“Neither style nor form, in their essence, are derived from convention; they always must be, and are, created anew, and establish and follow their own laws. It is undeniable that certain period–and the most fortunate ones–have established clearly defined patterns or standards which give the artist a basis on which to create freely. Our own is not one of these; today the individual is obliged to discover his own language before he has completed the master of it. Where such standards exist, however, they retain their vitality only as long as they are in the process of development. After this process has stopped they wither and die and can be re-created only by a conscious and essentially artificial effort, since they are produced by unique and unrecoverable impulse, and are suited only to the content which has grown with them.”
~Roger Sessions: The Composer and His Message
I am intrigued by this quote and the dichotomy between the need for the form (or style) to emerge organically from the content of a work of art and the value of established patterns or standards which serve as a base from which the artists can operate. The dominant langue of art-making during my undergraduate education was of “finding your unique voice or visual vocabulary.” I love making art in this way–responding to my materials and discovering a unique vocabulary through constant making. However, it is a daunting task to be asked to create a language while seeking to master the seemingly infinitely possibility of various media. I wonder if the strength of early modern art is a result of the established patterns they were operating out of, and in many cases rejecting. They were artists who were educated in the traditional schools of thought and from that basis set about to free art and find their own vision and a suitable language for it. Now there is no dominant standard to respond to, whether positively or negatively and all art exists in a free for all to be passively accepted or rejected. This is something I intend to continue mulling over.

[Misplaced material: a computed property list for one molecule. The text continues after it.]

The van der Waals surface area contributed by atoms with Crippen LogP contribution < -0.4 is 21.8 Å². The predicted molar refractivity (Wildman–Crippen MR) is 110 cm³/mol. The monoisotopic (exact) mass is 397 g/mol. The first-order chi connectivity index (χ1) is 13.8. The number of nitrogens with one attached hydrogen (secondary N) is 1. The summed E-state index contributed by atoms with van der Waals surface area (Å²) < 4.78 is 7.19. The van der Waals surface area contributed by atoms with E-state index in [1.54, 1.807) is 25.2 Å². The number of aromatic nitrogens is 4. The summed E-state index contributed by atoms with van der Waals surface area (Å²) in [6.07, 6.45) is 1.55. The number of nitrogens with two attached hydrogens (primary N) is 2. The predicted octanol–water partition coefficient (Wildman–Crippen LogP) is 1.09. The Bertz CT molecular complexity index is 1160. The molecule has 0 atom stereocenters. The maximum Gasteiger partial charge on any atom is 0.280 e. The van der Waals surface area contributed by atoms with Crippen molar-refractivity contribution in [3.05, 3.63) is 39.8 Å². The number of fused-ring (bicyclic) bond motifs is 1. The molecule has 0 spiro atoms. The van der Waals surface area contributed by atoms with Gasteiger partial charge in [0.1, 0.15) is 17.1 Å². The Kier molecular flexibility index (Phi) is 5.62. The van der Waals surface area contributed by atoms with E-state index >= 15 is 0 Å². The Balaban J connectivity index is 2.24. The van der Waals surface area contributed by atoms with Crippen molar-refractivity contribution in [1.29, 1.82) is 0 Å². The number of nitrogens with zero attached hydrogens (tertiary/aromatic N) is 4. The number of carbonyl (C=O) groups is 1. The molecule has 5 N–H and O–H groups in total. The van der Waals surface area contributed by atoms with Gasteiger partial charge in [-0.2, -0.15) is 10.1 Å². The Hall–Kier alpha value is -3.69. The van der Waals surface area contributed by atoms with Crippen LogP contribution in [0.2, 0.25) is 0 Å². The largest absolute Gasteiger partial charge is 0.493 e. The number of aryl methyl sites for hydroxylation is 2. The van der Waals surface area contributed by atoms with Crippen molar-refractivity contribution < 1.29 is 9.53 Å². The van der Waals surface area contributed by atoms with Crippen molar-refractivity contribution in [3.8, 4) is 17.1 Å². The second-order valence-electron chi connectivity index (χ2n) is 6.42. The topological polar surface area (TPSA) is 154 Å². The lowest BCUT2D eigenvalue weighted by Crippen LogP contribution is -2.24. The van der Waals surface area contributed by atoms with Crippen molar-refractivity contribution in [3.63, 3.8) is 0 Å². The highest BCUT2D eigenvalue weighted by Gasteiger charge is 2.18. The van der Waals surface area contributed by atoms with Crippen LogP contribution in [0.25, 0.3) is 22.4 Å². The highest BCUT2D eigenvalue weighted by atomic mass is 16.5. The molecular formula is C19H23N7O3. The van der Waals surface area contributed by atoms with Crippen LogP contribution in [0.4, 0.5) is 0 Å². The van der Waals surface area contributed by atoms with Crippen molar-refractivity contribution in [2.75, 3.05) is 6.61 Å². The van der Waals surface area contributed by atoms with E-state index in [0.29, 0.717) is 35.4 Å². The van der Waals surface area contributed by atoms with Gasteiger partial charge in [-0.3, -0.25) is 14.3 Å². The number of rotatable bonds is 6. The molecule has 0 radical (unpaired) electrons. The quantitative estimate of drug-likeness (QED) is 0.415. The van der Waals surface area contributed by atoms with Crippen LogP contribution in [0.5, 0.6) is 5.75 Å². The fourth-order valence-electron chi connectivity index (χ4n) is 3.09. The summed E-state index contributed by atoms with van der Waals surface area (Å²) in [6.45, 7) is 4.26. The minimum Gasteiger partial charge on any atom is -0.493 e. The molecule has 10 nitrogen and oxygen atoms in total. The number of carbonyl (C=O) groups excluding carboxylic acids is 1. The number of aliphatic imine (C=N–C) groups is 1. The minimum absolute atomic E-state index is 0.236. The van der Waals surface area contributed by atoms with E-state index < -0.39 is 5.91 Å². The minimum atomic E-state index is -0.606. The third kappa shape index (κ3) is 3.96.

“There is a certain kind of penmanship made in schools which seems to draw around the letters of a word like a wire, and there is another kind of penmanship, much more human, that seems to be the word.
…Don’t become a victim of line.”
~Robert Henri from The Art Spirit
Find a way to make lines express what you see. Lines are not how nature expresses herself, they are a notational system for recording the experience of seeing. Properly employing that system is one of the primary concerns of drawing.